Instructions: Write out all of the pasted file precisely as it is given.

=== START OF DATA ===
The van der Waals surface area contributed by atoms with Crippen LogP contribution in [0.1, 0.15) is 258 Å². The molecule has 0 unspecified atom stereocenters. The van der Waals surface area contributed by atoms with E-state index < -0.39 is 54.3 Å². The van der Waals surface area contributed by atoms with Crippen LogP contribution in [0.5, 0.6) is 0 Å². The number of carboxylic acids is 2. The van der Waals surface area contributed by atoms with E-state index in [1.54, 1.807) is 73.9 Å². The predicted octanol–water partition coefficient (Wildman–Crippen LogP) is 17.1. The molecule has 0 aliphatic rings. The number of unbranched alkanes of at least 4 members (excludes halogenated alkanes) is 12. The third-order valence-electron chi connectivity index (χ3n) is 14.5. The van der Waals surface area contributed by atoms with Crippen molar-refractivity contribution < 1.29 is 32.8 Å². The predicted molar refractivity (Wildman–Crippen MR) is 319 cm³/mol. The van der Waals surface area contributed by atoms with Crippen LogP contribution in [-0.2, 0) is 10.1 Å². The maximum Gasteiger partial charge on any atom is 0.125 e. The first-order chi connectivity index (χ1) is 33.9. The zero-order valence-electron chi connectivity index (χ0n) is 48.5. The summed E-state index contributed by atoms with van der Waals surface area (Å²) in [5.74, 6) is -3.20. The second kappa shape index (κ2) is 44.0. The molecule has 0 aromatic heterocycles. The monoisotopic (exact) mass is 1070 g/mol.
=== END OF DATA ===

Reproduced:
The van der Waals surface area contributed by atoms with Crippen LogP contribution in [0.1, 0.15) is 258 Å². The molecule has 0 unspecified atom stereocenters. The van der Waals surface area contributed by atoms with E-state index < -0.39 is 54.3 Å². The van der Waals surface area contributed by atoms with Crippen LogP contribution in [0.5, 0.6) is 0 Å². The number of carboxylic acids is 2. The van der Waals surface area contributed by atoms with E-state index in [1.54, 1.807) is 73.9 Å². The predicted octanol–water partition coefficient (Wildman–Crippen LogP) is 17.1. The molecule has 0 aliphatic rings. The number of unbranched alkanes of at least 4 members (excludes halogenated alkanes) is 12. The third-order valence-electron chi connectivity index (χ3n) is 14.5. The van der Waals surface area contributed by atoms with Crippen molar-refractivity contribution < 1.29 is 32.8 Å². The predicted molar refractivity (Wildman–Crippen MR) is 319 cm³/mol. The van der Waals surface area contributed by atoms with Crippen LogP contribution in [-0.2, 0) is 10.1 Å². The maximum Gasteiger partial charge on any atom is 0.125 e. The first-order chi connectivity index (χ1) is 33.9. The zero-order valence-electron chi connectivity index (χ0n) is 48.5. The summed E-state index contributed by atoms with van der Waals surface area (Å²) in [5.74, 6) is -3.20. The second kappa shape index (κ2) is 44.0. The molecule has 0 aromatic heterocycles. The monoisotopic (exact) mass is 1070 g/mol.